Some SaaS systems can legitimately claim to be ‘pure SaaS’, if built using 100% web based development tools that take full advantage of web and cloud facilities. The benefit of this technology isn’t always obvious; but means that the system can maximise its use of up-to-date features to benefit performance and functional richness. It also means that superior developers will be attracted to work with the system.
True SaaS is said to be ‘multi-tenanted’, meaning that many users share access to a central database and system. The resulting economies of scale can be shared by supplier and clients. The tenants share usage of a central TMS and database, representing a vast resource of processing power and information storage. The TMS is the most up-to-date version of the system, which enables the latest functionality features to be available to the entire client network.
SaaS systems use cloud storage, which may be regarded as a private network of virtual servers. Responsibility for managing the underlying physical environment resides with the SaaS provider. The virtual character of the server environment enables the controlling technology to allocate and balance storage resources flexibly, optimise performance, and to help ensure that changing storage demands are met cost-effectively.
The SaaS supplier’s role includes monitoring and maintaining the database, so any problems are detected and fixed. It includes automated back-up and error recovery procedures, which include real time mirroring of the database and its location in multiple secure physical sites. Each SaaS client’s data is segregated to ensure the integrity of enquiry results and reports. This type of environment provides secure hosting for confidential treasury processes and reporting. Users can concentrate on treasury management, and may be unaware of many technology processes proceeding in the background.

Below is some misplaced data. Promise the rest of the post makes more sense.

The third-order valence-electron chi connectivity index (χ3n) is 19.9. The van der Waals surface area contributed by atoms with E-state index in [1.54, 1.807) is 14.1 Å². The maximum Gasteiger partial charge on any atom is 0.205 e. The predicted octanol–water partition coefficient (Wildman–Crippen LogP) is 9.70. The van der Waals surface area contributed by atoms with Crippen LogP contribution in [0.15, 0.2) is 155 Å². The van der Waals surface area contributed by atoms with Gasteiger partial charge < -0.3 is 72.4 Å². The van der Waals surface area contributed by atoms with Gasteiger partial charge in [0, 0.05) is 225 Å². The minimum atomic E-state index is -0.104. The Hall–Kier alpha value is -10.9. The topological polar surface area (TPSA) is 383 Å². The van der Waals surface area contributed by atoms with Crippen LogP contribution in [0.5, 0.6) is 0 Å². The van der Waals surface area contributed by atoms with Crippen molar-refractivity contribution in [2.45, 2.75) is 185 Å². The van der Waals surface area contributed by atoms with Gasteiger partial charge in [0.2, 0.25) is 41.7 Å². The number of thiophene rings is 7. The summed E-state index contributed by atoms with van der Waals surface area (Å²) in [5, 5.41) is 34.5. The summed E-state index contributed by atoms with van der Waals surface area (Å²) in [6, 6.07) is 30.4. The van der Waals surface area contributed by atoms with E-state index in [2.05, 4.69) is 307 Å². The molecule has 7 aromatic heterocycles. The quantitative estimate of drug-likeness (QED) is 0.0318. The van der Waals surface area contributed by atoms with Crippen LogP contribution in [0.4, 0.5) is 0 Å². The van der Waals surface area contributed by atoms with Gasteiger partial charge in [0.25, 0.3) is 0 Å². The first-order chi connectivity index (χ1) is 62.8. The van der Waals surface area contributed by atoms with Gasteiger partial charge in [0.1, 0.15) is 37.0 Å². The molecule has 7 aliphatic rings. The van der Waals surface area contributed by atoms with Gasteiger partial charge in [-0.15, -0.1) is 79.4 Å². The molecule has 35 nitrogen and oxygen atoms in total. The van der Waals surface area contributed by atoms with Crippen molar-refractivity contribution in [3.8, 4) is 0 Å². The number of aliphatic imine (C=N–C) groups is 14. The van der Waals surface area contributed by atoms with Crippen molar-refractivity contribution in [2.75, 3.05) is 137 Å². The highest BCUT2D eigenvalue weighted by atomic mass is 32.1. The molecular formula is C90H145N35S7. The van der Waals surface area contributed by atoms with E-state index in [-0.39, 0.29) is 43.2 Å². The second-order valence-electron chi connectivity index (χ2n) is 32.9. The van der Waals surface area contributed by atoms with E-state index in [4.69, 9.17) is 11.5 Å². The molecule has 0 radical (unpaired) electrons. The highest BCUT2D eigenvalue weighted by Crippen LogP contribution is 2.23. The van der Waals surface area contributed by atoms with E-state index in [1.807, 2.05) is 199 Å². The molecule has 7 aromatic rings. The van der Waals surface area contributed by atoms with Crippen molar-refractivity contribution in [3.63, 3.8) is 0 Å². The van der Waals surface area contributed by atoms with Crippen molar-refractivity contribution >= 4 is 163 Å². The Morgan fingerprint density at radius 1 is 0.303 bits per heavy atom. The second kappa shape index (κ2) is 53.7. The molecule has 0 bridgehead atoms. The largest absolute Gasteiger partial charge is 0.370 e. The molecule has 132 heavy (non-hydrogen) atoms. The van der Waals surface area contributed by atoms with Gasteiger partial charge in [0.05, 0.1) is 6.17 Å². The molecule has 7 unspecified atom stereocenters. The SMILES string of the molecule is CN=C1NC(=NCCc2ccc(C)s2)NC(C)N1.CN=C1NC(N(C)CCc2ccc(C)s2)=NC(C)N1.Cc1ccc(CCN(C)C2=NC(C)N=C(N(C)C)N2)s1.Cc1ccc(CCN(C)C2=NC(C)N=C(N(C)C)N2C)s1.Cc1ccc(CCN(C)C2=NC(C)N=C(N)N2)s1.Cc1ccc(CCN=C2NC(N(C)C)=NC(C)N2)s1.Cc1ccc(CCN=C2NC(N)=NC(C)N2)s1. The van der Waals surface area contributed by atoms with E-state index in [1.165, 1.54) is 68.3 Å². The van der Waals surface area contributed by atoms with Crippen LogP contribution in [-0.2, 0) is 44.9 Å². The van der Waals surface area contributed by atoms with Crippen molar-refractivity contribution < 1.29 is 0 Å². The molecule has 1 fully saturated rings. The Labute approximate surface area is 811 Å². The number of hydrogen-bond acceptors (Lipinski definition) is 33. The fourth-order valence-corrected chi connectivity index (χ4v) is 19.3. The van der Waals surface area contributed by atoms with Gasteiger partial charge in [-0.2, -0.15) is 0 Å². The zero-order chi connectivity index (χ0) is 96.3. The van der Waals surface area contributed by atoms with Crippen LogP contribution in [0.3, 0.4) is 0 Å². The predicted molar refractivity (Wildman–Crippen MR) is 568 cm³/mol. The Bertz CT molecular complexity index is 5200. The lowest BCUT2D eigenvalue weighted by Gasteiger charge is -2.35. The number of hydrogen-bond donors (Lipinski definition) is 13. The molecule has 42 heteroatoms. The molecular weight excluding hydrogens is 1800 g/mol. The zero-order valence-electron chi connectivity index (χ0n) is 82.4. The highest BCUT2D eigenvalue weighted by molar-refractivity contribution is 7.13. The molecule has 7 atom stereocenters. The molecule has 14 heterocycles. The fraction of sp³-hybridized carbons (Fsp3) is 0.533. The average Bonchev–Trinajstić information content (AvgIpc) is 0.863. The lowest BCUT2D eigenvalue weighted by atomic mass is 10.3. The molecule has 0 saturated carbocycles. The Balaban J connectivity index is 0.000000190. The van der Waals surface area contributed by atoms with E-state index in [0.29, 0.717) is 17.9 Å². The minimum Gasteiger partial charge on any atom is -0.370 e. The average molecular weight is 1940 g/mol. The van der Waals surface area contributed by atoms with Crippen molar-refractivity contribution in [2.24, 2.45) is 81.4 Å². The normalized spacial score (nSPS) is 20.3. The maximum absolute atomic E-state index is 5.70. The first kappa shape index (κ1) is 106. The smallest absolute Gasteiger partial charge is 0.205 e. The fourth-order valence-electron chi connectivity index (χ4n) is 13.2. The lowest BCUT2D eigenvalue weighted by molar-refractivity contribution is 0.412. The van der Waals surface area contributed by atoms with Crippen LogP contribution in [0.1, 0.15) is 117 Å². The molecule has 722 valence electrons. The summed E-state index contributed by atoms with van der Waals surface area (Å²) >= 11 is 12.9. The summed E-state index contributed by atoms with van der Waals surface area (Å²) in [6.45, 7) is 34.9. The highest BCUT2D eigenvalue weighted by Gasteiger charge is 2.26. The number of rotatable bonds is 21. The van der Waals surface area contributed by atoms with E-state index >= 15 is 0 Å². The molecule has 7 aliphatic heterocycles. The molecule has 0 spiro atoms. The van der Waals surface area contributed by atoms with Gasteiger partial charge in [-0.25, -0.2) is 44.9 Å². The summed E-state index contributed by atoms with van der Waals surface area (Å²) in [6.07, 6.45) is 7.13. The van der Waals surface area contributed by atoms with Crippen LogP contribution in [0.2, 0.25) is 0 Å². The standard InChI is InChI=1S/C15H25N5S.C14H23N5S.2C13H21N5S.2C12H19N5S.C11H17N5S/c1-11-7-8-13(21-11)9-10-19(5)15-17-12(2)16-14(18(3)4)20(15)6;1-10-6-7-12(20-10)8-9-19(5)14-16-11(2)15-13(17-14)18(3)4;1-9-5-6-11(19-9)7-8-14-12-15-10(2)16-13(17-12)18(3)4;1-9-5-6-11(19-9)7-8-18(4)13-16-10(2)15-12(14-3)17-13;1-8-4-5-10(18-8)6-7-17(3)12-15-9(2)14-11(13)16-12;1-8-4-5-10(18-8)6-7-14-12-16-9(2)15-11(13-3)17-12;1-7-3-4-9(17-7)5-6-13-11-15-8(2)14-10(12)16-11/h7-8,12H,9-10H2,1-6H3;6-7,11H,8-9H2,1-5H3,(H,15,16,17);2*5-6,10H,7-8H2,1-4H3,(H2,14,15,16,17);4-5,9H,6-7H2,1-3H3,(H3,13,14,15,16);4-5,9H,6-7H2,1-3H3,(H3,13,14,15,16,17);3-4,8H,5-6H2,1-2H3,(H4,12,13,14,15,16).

The use of a single software application for tenants of a SaaS TMS can improve the quality of support service provision. The support team are trained in the functional details of the current release. Supporting a single release means that the team never has to restore or understand earlier versions of the software, enhancing responsiveness and service delivery quality.
The SaaS environment requires new releases of the system to be rolled out at one time to the entire TMS client base, which demands a high level of testing and quality assurance by the vendor. Users are freed from the burdens of upgrade commissioning of other environments. The impact on the level of operational risk for the treasury is debatable; outsourcing the necessary work is the key benefit.
Ease of upgrading a SaaS system is also reflected in accelerated initial implementation projects, as the technical environment is exclusively the vendor’s responsibility (as with ASP). The client can concentrate on data gathering and acceptance testing processes.
One potential disadvantage of SaaS is that users’ needs must be met by the core functionality of the operational version of the TMS. Individual user environments may be configured to fulfil clients’ specific interfacing, reporting and workflow needs, but it rules out arranging customised or bespoke versions of the system. SaaS vendors are under pressure to develop extensions to their system’s functionality set, so are most responsive to prioritising the most generic and marketable enhancements.
Vendors of SaaS and – to a large extent – ASP solutions are able to offer attractive support and system performance terms and conditions, because of their control and oversight of technical operations. This is valuable for prospective clients when negotiating service conditions, and it reflects reduced operational risk compared with other solutions.
Installed, ASP and SaaS solutions each have a role for different corporate environments. The SaaS approach’s cost effectiveness is reflected as a consequence of the centralised nature of the offering, with multiple users sharing substantial processing, development, storage and support resources – the key reason for its popularity.